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Thread: Real World Range Questions (Winter)

  1. #11
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    I confess that I was a little disappointed in the EPA and Motor Trend numbers. I had hoped that the 300 was going to be the equivalent of the EPA number, and that careful driving would allow exceeding it, while inattentive driving would yield more like 265.

    I'm going to be watching the Supercharger announcement closely. I chose the 60kWh pack because I thought that with modest driving, I could expect 230 miles of range from it in good but not perfect conditions when new. But if that's the 55-on-a-flat-windless-road number, and if the Superchargers are not in the locations I require, or there's some unforeseen limitation in their use, then I might opt to bump up to 85.
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  2. #12
    Roadster #1144 + Sig 114 dsm363's Avatar
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    Quote Originally Posted by MikeK View Post
    I confess that I was a little disappointed in the EPA and Motor Trend numbers. I had hoped that the 300 was going to be the equivalent of the EPA number, and that careful driving would allow exceeding it, while inattentive driving would yield more like 265.

    I'm going to be watching the Supercharger announcement closely. I chose the 60kWh pack because I thought that with modest driving, I could expect 230 miles of range from it in good but not perfect conditions when new. But if that's the 55-on-a-flat-windless-road number, and if the Superchargers are not in the locations I require, or there's some unforeseen limitation in their use, then I might opt to bump up to 85.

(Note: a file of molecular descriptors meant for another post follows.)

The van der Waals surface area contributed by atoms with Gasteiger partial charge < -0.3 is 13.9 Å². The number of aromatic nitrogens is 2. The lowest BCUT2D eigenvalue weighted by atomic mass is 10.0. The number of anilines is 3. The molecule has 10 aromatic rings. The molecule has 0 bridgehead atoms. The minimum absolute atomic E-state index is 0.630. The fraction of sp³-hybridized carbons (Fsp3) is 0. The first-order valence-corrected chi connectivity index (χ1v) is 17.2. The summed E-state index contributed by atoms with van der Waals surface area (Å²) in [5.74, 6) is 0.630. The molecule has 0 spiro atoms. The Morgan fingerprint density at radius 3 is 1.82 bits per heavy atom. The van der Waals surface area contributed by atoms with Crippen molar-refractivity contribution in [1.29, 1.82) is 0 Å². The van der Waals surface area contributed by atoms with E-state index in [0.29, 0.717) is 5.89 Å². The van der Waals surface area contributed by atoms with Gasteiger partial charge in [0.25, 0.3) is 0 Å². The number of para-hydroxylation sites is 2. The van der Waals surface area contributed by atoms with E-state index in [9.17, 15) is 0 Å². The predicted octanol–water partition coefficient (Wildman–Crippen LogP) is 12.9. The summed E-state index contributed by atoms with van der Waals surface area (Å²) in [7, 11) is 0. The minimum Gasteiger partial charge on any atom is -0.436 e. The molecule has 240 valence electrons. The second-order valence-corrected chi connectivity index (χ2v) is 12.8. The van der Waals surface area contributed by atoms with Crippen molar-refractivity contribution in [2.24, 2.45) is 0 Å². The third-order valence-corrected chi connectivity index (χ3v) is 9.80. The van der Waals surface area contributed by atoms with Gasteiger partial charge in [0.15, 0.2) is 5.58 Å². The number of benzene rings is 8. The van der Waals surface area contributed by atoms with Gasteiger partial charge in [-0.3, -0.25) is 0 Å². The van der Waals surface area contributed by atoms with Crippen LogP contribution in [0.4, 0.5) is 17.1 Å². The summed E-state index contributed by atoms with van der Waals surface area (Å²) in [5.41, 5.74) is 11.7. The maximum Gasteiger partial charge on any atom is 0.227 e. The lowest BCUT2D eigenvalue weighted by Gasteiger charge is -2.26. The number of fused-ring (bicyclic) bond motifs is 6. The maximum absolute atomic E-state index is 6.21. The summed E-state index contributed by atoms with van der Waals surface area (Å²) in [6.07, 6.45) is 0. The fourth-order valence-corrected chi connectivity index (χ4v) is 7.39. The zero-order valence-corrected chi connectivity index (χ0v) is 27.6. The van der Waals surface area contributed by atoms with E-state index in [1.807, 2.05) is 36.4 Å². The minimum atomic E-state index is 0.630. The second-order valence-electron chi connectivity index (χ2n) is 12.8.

The 85 kWh pack is probably want you want if 230 miles with reasonable highway driving (65-70mph with AC on) is your goal. The EPA number includes many different cycles other than driving a constant speed at 55mph so the number was actually better than some thought (many were thinking around 210 or 70%). The charging infrastructure on the west coast is much better than most places so you should have many reasonable options.
    Last edited by dsm363; 08-29-2012 at 05:51 PM.

  3. #13
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    Quote Originally Posted by MikeK View Post
    I confess that I was a little disappointed in the EPA and Motor Trend numbers. I had hoped that the 300 was going to be the equivalent of the EPA number, and that careful driving would allow exceeding it, while inattentive driving would yield more like 265.

    I'm going to be watching the Supercharger announcement closely. I chose the 60kWh pack because I thought that with modest driving, I could expect 230 miles of range from it in good but not perfect conditions when new. But if that's the 55-on-a-flat-windless-road number, and if the Superchargers are not in the locations I require, or there's some unforeseen limitation in their use, then I might opt to bump up to 85.